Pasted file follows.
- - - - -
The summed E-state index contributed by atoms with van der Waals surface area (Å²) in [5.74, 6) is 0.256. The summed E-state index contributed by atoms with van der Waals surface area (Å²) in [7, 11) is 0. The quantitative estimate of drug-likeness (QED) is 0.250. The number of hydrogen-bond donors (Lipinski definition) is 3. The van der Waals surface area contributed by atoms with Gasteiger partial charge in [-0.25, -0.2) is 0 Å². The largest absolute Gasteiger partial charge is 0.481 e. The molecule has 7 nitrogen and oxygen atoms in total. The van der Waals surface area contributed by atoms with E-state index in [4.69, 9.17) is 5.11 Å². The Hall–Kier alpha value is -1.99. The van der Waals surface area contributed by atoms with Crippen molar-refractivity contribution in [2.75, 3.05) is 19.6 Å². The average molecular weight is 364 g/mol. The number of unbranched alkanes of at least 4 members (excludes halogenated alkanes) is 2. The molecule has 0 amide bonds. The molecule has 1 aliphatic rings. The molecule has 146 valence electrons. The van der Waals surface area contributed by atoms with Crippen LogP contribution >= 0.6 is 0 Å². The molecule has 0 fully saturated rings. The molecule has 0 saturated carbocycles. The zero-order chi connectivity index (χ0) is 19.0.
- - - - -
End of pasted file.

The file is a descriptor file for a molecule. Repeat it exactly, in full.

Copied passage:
The summed E-state index contributed by atoms with van der Waals surface area (Å²) in [5.74, 6) is 0.256. The summed E-state index contributed by atoms with van der Waals surface area (Å²) in [7, 11) is 0. The quantitative estimate of drug-likeness (QED) is 0.250. The number of hydrogen-bond donors (Lipinski definition) is 3. The van der Waals surface area contributed by atoms with Gasteiger partial charge in [-0.25, -0.2) is 0 Å². The largest absolute Gasteiger partial charge is 0.481 e. The molecule has 7 nitrogen and oxygen atoms in total. The van der Waals surface area contributed by atoms with E-state index in [4.69, 9.17) is 5.11 Å². The Hall–Kier alpha value is -1.99. The van der Waals surface area contributed by atoms with Crippen molar-refractivity contribution in [2.75, 3.05) is 19.6 Å². The average molecular weight is 364 g/mol. The number of unbranched alkanes of at least 4 members (excludes halogenated alkanes) is 2. The molecule has 0 amide bonds. The molecule has 1 aliphatic rings. The molecule has 146 valence electrons. The van der Waals surface area contributed by atoms with Crippen LogP contribution >= 0.6 is 0 Å². The molecule has 0 fully saturated rings. The molecule has 0 saturated carbocycles. The zero-order chi connectivity index (χ0) is 19.0.